1. Text functions
Text functions can perform various treatments on strings of characters. For example :
- Change the case of a string, i.e. convert it to upper or lower case
- Extract a part of a string of characters
- Search for a string within a string
- Replace text in a string with another text
The LEN function returns the number of characters in a string.
text: the string we want to have its number of characters
The number of characters of the string given as argument
The formula written in B2 is : "=LEN(A2)"
UPPER, LOWER and PROPER functions
The UPPER, LOWER and PROPER functions change the case of a string of characters:
- The UPPER function converts a string of characters to upper case
- The LOWER function converts a string of characters to lower case
- The PROPER function puts the first letter of each word of a string in upper case and the rest of the word in lower case
text : the character string to be converted
The string after conversion
The formula written in B2 is : "=UPPER(A2)"
The formula written in C2 is : "=LOWER(A2)"
The formula written in D2 is : "=PROPER(A2)"
The MID function returns a part of a string.
text : the string from which a part will be extracted
start_num : number of the starting character of the extraction
num_char : number of characters to be extracted from the start_num position
The string extracted from the one given as an argument having num_char characters from the start_num poisition
The formula written in B2 is : "=MID(A2,5,10)"
Note that when there are not enough characters left than specified in the third argument, then Excel returns the remaining characters and does not return an error. This is the case for example in cell B2 where 8 characters are returned instead of 10.
FIND and SEARCH functions
The functions FIND and SEARCH search for a character or string of characters in another string and return the position of the first occurrence found. These functions return the error #VALUE! if they do not find.
The difference between these two functions is that FIND is case sensitive, but SEARCH is not. This means that for SEARCH "e" and "E", for example, it is the same thing. Another difference is that with the SEARCH function, it is possible to use the wildcards "?" and "*" in the search text.
find_text : the character or string you wish to search for
within_text : the string where find_text will be searched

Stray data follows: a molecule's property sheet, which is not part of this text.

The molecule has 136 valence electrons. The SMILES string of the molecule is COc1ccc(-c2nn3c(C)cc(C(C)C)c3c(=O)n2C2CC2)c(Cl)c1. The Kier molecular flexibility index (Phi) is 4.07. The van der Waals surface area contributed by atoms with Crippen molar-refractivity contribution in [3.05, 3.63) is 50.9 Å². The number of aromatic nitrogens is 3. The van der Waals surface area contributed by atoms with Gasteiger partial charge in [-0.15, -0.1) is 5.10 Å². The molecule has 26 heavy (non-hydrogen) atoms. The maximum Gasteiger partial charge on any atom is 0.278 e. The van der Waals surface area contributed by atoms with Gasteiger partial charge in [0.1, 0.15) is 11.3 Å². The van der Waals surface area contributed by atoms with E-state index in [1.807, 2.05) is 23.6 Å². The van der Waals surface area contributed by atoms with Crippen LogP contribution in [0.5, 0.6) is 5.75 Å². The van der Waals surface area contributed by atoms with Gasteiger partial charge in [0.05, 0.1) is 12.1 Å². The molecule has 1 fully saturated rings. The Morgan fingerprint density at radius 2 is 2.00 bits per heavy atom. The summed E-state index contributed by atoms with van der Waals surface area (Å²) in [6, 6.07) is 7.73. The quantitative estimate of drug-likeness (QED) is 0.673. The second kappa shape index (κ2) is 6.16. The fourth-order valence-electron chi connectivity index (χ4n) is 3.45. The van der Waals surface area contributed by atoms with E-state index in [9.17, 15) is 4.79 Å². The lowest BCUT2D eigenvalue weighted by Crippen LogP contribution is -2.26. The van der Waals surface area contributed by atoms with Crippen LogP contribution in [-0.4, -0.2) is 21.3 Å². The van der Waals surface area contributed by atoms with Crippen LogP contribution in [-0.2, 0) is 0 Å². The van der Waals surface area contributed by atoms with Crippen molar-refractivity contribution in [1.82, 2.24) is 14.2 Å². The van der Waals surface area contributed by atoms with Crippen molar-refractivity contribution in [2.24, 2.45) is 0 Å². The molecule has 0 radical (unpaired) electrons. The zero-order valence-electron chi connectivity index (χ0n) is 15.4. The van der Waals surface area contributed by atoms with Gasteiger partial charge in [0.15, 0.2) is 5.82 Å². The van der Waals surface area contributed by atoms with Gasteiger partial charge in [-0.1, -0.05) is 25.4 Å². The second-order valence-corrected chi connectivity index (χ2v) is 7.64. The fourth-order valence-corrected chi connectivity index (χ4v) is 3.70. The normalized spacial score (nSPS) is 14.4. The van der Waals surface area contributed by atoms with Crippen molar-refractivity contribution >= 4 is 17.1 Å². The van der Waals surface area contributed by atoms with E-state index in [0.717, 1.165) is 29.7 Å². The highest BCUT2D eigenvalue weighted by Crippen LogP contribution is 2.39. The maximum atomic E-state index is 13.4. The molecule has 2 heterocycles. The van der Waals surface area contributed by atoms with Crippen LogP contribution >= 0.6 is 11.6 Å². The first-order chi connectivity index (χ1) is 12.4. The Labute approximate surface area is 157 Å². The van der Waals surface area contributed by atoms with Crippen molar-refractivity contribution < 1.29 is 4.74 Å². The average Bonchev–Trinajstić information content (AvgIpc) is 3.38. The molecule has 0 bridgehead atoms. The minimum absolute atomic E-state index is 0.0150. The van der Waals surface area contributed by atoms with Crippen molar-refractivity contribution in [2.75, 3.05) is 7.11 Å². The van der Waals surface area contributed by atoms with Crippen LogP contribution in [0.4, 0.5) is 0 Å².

start_num : position in within_text where the search will start. This means that characters before this position will be ignored in the search. This argument is optional. If it is ignored, the search will start at position 1.
The position where find_text is found in within_text. Or the error #VALUE! if the searched text is not found.
The formula written in B2 is : "=FIND("e",A2,1)"
The formula written in C2 is : "=SEARCH("e",A2,1)"
The SUBSTITUTE function replaces characters with other characters in a text.
SUBSTITUTE(text; old_text; new_text; instance_num)
text : the string where the replacement will take place
od_text : the text that will be searched to be replaced
new_text : the text that will replace old_text in the first argument text
instance_num : number of the occurrence of old_text that will be replaced. If it is ignored, then all occurrences of old_text will be replaced by new_text.
The text obtained after the replacement
The formula written in B2 is : "=SUBSTITUTE(A3,"Small","Large",1)" : the first occurrence is replaced
The formula written in C2 is : "=SUBSTITUTE(A3,"Small","Large",2)" : the second occurrence is replaced
The formula written in D2 is : "=SUBSTITUTE(A3,"Small","Large",3)" : nothing is replaced because there is no third occurrence
The formula written in E2 is : "=SUBSTITUTE(A3,"Small","Large")" : all occurrences are replaced, as the fourth argument is ignored
NB. Note that the SUBSTITUTE function is case sensitive; "small" is not considered an occurrence of "Small".